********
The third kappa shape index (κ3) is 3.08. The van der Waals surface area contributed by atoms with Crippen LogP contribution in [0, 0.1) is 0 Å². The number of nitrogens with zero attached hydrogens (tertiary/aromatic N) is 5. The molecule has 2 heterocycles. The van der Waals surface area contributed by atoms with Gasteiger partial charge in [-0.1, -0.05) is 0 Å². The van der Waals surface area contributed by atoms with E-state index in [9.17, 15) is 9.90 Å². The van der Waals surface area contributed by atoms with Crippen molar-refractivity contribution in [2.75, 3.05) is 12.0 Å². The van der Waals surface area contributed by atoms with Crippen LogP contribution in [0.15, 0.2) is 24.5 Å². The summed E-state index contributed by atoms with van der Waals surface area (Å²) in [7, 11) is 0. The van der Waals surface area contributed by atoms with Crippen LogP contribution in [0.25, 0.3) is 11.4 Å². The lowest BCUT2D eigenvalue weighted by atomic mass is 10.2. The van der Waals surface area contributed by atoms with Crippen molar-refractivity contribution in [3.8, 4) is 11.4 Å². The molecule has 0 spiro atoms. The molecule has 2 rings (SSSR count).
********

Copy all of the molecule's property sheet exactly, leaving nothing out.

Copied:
The third kappa shape index (κ3) is 3.08. The van der Waals surface area contributed by atoms with Crippen LogP contribution in [0, 0.1) is 0 Å². The number of nitrogens with zero attached hydrogens (tertiary/aromatic N) is 5. The molecule has 2 heterocycles. The van der Waals surface area contributed by atoms with Gasteiger partial charge in [-0.1, -0.05) is 0 Å². The van der Waals surface area contributed by atoms with E-state index in [9.17, 15) is 9.90 Å². The van der Waals surface area contributed by atoms with Crippen molar-refractivity contribution in [2.75, 3.05) is 12.0 Å². The van der Waals surface area contributed by atoms with Crippen LogP contribution in [0.15, 0.2) is 24.5 Å². The summed E-state index contributed by atoms with van der Waals surface area (Å²) in [7, 11) is 0. The van der Waals surface area contributed by atoms with Crippen LogP contribution in [0.25, 0.3) is 11.4 Å². The lowest BCUT2D eigenvalue weighted by atomic mass is 10.2. The van der Waals surface area contributed by atoms with Crippen molar-refractivity contribution in [3.8, 4) is 11.4 Å². The molecule has 0 spiro atoms. The molecule has 2 rings (SSSR count).